nly in Canada can a chicken that lives in a bag and a fake talking giraffe be considered an "institution." As an adult, the only time someone sees that is when he or she is on a bad trip. But, as a child, I was quite fond of Rusty and Jerome, from the Friendly Giant. They defiantly were a mainstay in Canadian culture between 1958 to 1985. As well we had an androgynous young person named Casey who lived in a tree-house with a dog. Also an institution.
All of the above information begs the question: What exactly is Canadian culture? Or, more generally, what does it mean to be a Canadian? Can it all be summed up in a television ad meant to make the masses go out and buy a certain type of beer?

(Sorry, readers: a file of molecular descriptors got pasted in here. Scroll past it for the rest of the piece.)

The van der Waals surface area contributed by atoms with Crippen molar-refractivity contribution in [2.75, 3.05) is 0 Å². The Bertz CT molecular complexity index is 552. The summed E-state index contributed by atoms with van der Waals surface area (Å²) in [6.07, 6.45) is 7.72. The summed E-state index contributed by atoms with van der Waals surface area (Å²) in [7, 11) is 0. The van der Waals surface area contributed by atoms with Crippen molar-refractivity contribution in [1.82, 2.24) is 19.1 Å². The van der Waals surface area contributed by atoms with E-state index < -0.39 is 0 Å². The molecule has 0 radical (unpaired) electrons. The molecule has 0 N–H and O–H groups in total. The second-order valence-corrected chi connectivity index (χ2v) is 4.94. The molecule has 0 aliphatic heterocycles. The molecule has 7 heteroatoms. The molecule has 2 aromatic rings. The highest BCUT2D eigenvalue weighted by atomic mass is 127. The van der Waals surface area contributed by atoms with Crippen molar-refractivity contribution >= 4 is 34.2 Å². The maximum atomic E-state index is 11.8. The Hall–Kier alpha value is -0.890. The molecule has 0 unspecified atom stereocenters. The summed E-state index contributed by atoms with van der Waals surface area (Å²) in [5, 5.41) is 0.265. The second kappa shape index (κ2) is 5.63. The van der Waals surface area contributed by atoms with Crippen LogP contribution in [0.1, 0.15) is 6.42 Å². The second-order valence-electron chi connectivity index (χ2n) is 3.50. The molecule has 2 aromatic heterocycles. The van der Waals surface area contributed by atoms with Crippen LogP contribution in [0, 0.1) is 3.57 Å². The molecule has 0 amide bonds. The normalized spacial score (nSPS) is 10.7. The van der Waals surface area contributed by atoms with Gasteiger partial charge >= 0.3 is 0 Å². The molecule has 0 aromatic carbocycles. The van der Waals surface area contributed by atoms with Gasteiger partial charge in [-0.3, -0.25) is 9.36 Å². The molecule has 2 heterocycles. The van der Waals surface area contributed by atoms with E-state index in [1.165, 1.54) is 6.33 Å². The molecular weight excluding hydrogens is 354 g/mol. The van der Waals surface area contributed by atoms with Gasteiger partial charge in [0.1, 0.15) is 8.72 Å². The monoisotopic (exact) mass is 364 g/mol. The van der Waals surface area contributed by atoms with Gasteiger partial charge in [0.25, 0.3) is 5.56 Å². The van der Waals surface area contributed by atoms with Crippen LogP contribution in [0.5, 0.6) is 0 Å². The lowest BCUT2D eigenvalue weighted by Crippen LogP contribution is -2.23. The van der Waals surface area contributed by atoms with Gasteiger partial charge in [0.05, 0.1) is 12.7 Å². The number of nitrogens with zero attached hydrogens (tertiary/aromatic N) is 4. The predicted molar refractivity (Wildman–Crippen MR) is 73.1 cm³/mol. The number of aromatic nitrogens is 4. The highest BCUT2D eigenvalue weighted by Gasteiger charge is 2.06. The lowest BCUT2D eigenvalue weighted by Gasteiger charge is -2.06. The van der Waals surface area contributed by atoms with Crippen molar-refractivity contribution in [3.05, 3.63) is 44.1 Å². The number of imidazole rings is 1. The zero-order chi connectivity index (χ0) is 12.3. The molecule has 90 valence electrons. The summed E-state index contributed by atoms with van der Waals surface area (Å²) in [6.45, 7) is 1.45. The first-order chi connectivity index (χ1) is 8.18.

I admit, it had a certain charm to it the first 10 times I saw it, but is that all to being Canadian there is? What does an actor who is probably looking for work in the US have to do with Canadian Nationalism? Why am I even talking about the commercial after Maclean's said it was passť to still be writing about it?
Canada is probably the only country where the people who identify themselves by who they are not. We are not Americans, or British, or any other nationality, for that matter. Well then, who are we? Are we beer guzzlers who play/watch hockey with our pet beavers, and don't live in igloos? Are we people who watch too many beer commercials?
I think the answer is simple. A Canadian is someone who knows Canada is the best place in the world to live.